Solomon wrote, “Whoever commits adultery with a woman lacks understanding; he who does so destroys his own soul. Wounds and dishonor he will get, and his reproach will not be wiped away” (Prov. 6:32-33). We are not going to solve this problem by sweeping it under the rug and quietly passing the offender on to other congregations for him to destroy again and again. The time has come to clean house! If they have no more moral self-control than that, they don’t need to be in the pulpit! As for those who “might get discouraged and quit the church” (and many eventually do this anyway when their sin is exposed), if they have no more convictions than that, how many more must they take with them first? How did Paul deal with the hypocrisy of Peter in Galatians 2? If forced to “count the cost,” maybe they would think more seriously about such before beginning such activities. If not, better they be exposed now than later (1 John 2:19)! Too many times we are not dealing with a “one time mistake,” but when revealed, a pat-tern or habit that has occurred more than once, and in some cases has gone on for several years.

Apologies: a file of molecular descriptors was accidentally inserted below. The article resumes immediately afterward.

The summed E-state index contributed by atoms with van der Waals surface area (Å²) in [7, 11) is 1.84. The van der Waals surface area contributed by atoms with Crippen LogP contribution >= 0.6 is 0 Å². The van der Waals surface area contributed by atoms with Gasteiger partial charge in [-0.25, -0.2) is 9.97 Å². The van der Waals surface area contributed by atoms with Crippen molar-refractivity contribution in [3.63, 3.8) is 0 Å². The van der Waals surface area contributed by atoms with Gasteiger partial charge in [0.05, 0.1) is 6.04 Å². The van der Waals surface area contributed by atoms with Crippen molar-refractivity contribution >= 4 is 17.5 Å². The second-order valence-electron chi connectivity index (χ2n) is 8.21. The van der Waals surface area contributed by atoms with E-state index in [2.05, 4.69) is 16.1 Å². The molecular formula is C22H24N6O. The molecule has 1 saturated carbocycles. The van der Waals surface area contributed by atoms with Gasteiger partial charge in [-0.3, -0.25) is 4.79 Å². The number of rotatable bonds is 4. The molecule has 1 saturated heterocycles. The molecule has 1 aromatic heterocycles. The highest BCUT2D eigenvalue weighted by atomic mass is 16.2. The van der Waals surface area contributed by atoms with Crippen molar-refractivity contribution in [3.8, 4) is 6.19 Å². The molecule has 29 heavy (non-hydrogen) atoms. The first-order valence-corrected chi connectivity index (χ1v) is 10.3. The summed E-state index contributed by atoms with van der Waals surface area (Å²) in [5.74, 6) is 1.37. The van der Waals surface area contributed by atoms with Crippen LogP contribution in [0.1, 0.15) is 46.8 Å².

I have no false illusions such an article as this will please all who read it. Nor is the process going to be painless. Some may be affected I do not even know. But, brethren, “Do I now persuade men or God? Or do I seek to please men? For if I still pleased men, I would not be a bond servant of Christ” (Gal. 1:10). We need to be concerned about the Lord, and the souls of the victims; rather than just seeking to appease the offender who, by his actions, “despises the commandment of the Lord” (2 Sam. 12:9-10).
Guardian of Truth XXXIX: No. 20, p. 18-19
October 19, 1995